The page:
• If you have group insurance, don’t forget to calculate the tax bite. Employer-paid disability benefits are treated as taxable income if the premiums are paid with pretax dollars, which reduces the payout. Individual policies purchased with after-tax dollars are not.
• Check to see if the plan offers a 401(k) or pension contribution. “There are disability programs, both group and individual, that offer a supplementary benefit that continues to make those contributions to a 401(k) plan or pension,” said Guiffre, of the Guardian.
• Understand the differences between group insurance and individual policies, and consider buying an individual policy as a supplement to your job-based one. Individual policies are portable and typically protect you in your occupation longer, Darras said. “There are very few consumer rights and remedies with employer-sponsored disability,” he said. People with a grievance have to go through an administrative appeal before going to federal court, where plaintiffs have to meet a criminal standard of proving beyond a reasonable doubt that the insurer was wrong, Darras said. They can’t collect punitive damages, attorneys’ fees or damages to take care of out-of-pocket losses borne by repossession, lost equity or stained credit. Problems with individual policies, on the other hand, can lead to a jury trial with witnesses. Finally, employer-sponsored plans usually offset dollar for dollar any payments you receive from workers compensation, Social Security and third-party recoveries. “Assume you’re injured on the way to work and collect $100,000 in a personal injury settlement,” Darras said. “Before you got a nickel of your long-term disability benefit, your insurance company would get a credit for $100,000 from the personal injury settlement.”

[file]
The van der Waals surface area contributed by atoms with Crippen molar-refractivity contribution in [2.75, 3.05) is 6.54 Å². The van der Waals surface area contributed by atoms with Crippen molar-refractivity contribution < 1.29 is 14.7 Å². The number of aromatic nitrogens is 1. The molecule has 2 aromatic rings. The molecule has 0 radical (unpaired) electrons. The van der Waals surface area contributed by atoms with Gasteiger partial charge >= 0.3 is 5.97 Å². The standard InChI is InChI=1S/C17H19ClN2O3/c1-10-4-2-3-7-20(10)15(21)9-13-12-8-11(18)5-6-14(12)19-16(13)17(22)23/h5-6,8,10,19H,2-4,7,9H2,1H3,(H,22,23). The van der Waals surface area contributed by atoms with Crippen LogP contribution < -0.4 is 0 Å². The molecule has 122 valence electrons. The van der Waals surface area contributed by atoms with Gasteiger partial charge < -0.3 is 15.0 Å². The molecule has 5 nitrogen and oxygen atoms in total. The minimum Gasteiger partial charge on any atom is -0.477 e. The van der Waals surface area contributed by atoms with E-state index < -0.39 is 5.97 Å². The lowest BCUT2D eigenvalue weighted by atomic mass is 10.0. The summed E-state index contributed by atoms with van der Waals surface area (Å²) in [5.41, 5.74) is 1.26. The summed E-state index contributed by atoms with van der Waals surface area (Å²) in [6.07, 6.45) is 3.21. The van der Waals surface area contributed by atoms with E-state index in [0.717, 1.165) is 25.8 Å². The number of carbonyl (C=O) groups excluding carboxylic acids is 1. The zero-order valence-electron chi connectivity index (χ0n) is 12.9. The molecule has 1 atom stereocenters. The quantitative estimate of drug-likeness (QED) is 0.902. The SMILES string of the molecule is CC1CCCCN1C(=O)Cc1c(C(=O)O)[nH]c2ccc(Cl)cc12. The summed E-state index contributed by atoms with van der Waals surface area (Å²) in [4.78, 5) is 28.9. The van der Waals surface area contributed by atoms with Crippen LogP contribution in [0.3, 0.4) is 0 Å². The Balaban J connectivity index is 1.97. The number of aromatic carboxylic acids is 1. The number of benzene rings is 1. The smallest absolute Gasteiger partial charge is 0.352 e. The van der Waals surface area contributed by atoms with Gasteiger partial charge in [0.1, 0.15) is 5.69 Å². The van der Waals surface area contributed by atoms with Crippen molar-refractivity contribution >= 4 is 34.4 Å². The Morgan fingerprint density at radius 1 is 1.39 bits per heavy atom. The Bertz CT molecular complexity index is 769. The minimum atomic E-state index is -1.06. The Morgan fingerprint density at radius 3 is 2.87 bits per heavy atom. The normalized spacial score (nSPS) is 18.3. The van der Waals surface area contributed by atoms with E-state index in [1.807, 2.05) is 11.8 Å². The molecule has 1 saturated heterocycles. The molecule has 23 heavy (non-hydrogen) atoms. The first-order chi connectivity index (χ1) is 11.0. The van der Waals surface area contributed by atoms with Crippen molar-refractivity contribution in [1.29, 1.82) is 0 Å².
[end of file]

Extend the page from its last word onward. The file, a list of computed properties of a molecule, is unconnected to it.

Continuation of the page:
• Make sure the period of disability for mental and emotional disability is equal to that for physical disability. “People who have clinical depression and serious problems are every bit disabled as people with physical injuries,” Bourhis said.
• If you’re young, consider a future increase option on an individual disability policy. By investing in this at age 35 when you’re healthy, you can ensure a higher replacement rate if you earn more money when you’re 40 and are in poorer health, Darras said.

For more information, visit DisabilityCanHappen.org from the nonprofit Council for Disability Awareness. Visit the site. End of Story

Kristen Gerencher is a reporter for MarketWatch in San Francisco.

DarrasLaw is Americas' most honored and decorated disability litigation firm in the country. Mr. Darras has seen more, evaluated more, litigated more, and resolved more individual and group long term disability and long-term care cases than any other lawyer in the United States.